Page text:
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      • The Pike Place Market is a huge part of Seattle history and a very important part of Seattle’s downtown 🙂 In the 60s it was almost turned into a parking lot but luckily it was saved! It is a very busy mix of locals and tourists. My favorite places are the crumpet shop, restaurants like Le Pichet and Matts in the Market, and the beautiful flowers! It also has the first Starbucks (with a line of people a mile long) 😉

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          • Yes, Seattle can be very romantic and very beautiful. The farmers market was stunning this evening. I’ve never driven from Seattle to NYC. It would be a long trip but, if planned out, could be amazing!!!! You would just want to make sure that you leave time to see more than just the freeway. A shorter adventure would be going to Portland, checking out the Olympic Peninsula (old growth rain forests), or zipping to Vancouver.

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  10. Montrealers have a well-defined joie de vivre. They love to drink. Morning coffees give way to wine, often at lunch, certainly in the evening. So a boozy, coffee-laced scent is in order, for starters.
    Then, in summer, we get lots of humidity and heat. So let’s add the scent of warm, humid earth, lush greenery and flowering trees to the scent. And, if you happen to be using public transit…..you guessed it. Sweat and BO. So I reckon we should add some cumin.
    The winter version needs only a snow and ice accord added to the boozy coffee. It’s about the only other thing that can be smelled when everything is frozen solid. Apart from the exhaust fumes of the snow clearing and salting trucks that are ever present, day and night. Toss in some car exhaust as well. That always seems amplified when it’s freezing. It’s grim. Which, when you come to think of it, is probably why Montrealers like to drink so much!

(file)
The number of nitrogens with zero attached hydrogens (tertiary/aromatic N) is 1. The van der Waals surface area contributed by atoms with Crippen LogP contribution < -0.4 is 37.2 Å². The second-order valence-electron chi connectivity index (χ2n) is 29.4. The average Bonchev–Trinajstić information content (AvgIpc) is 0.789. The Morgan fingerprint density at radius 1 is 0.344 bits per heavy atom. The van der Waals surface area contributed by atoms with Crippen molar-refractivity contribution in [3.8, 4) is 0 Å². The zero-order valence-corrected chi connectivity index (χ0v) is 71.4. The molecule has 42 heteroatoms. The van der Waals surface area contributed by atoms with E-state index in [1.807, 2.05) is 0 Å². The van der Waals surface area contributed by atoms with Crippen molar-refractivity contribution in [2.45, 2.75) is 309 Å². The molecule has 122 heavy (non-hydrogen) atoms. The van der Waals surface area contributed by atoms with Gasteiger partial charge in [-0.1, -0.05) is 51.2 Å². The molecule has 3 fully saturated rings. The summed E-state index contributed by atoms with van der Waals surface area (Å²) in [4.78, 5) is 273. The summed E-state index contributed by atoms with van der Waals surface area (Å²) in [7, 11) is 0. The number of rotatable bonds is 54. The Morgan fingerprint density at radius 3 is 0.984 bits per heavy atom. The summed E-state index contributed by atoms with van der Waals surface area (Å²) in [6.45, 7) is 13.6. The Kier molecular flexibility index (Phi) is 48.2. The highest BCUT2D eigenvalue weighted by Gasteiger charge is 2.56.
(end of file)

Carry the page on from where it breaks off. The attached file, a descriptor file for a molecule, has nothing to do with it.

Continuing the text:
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  11. Hmmm, let’s see……Constanta – rain, wet concrete, fresh bread, salty sea, gasoline, and some vegetables and spices from the air open small markets. Not that bad 😜

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  12. The scent of Oslo could well include coffee, since people here care about good coffee. But I will go with other notes: tulips ( a very sheer scent, I know), some linden or bird cherry and as basenotes for sure fir EO or the scent of juniper berries, given the deep forests just on the outskirts of the city. Even if the city faces the fjord, I find the sea breeze cannot be felt in most of the city centre, only down by the old docks, a totally transformed area now. Farmers markets here usually smell of burgers made from venison, not something I want in perfume.

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    • Hey Ingeborg, Coffee seems to be the one string that binds all cities in 2019.
      Have your docks areas been gentrified like Sydney? Once the worst places to live, now the richest fat cats live there.